CHANNEL ZERO: NO END HOUSE -- "Nice Neighborhood" Episode 108 -- Pictured: Aisha Dee as Jules -- (Photo by: Allen Fraser/Syfy)

“Channel Zero: No End House”

Allen Fraser/Syfy

Some of these characters aren’t so fortunate enough to evade capture. When that happens, “No-End House” builds its meticulous moments of violence with inventive ways to dispatch each successive person. They’re designed to be shocking not only in the weapon of choice and the resulting spurts of blood, but in how quickly a moment of relative serenity can turn destructive. As soon as Margot, Jules, and their cohorts walk through the entrance, the show is a spring, coiled and ready to be let loose at a moment’s notice.

“No-End House” is driven by that atmosphere. There are occasional philosophical musings about what this house *all means.* (One character’s clunky observation: “What do you dream about when you’re trapped inside a dream?”) But the show also takes advantage of a new kind of audience that’s willing to reject the plot-heavy, spoon-fed nature of most TV mysteries and give these hours over to something of a twisted luxury. There’s a monologue worth of horrors alone in one sight of what the malicious forces in this world have for dinner.

Even as this world is populated by beings that feast on abstractions, the mystical parts of “No-End House” are still tethered to tangible things in the real world. At one point earlier in the season, when blood pools on the floor, it does so in the shape of an actual vein. When the night sky turns hazy and shimmering, it only looks particularly out of place because it changes too quickly. Some of these figures may be whispers, but when they bleed and a distraught loved one rushes to their side, “No-End House” still manages to dredge up sympathy for nameless figments.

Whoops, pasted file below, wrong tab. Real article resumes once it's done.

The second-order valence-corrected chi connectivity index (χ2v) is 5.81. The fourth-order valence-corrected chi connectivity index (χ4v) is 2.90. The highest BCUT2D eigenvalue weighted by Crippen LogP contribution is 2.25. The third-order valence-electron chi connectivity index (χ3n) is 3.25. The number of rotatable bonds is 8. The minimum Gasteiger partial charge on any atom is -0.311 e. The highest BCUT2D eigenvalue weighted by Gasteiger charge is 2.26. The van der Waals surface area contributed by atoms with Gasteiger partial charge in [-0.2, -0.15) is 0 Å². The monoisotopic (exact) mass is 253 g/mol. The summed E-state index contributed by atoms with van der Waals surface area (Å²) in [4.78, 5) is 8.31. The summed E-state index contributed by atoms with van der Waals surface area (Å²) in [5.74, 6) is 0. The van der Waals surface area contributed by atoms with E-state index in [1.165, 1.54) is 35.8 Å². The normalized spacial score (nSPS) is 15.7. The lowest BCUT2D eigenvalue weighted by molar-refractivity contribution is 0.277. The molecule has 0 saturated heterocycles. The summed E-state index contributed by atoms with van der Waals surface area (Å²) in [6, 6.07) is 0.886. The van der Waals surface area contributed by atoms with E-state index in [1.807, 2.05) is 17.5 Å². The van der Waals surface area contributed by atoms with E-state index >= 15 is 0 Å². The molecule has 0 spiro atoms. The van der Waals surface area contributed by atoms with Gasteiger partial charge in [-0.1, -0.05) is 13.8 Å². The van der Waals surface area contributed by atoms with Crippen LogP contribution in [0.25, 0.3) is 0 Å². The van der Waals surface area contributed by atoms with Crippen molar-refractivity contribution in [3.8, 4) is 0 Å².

But there’s a confidence in that immersive nature of the story that doesn’t resort to heavy-handed back stories or cheap shortcuts to spooky moments. Instead, “No-End House” lays out a world of suburban terrors with just a few off-kilter clues, directing all of the folks trapped inside to a possible way out. All of this is wrapped up in a characteristically wonderful performance from John Carroll Lynch as The Father, whose ability to suddenly turn from warm, loving father to shivering instrument of terror is a foundation that few other shows have the fortune to build on.

It’s through that character that the show also finds family, its other major guiding principle. Whether through the ghosts of Margot’s past or the friendships renewed through a metaphysical journey through psychosexual horrors, this show details a universal desire for connection. As Wednesday’s episode ends, it shows what some of these characters are willing to risk for a sense of clarity and what others might sacrifice to bring them back.

Near the opening of “No-End House,” as the group enters the front door, the camera reveals a placard that you might see at a gallery, inscribed with the title and medium that a particular piece was created in. If that was the show’s way of getting the audience to consider its head-spinning mind games explicitly as art, it’s a bold statement for an equally bold series. With the season finale still on the horizon, it’s done plenty so far to back it up.

“Channel Zero: No-End House” airs Wednesday nights at 10 p.m. ET on Syfy.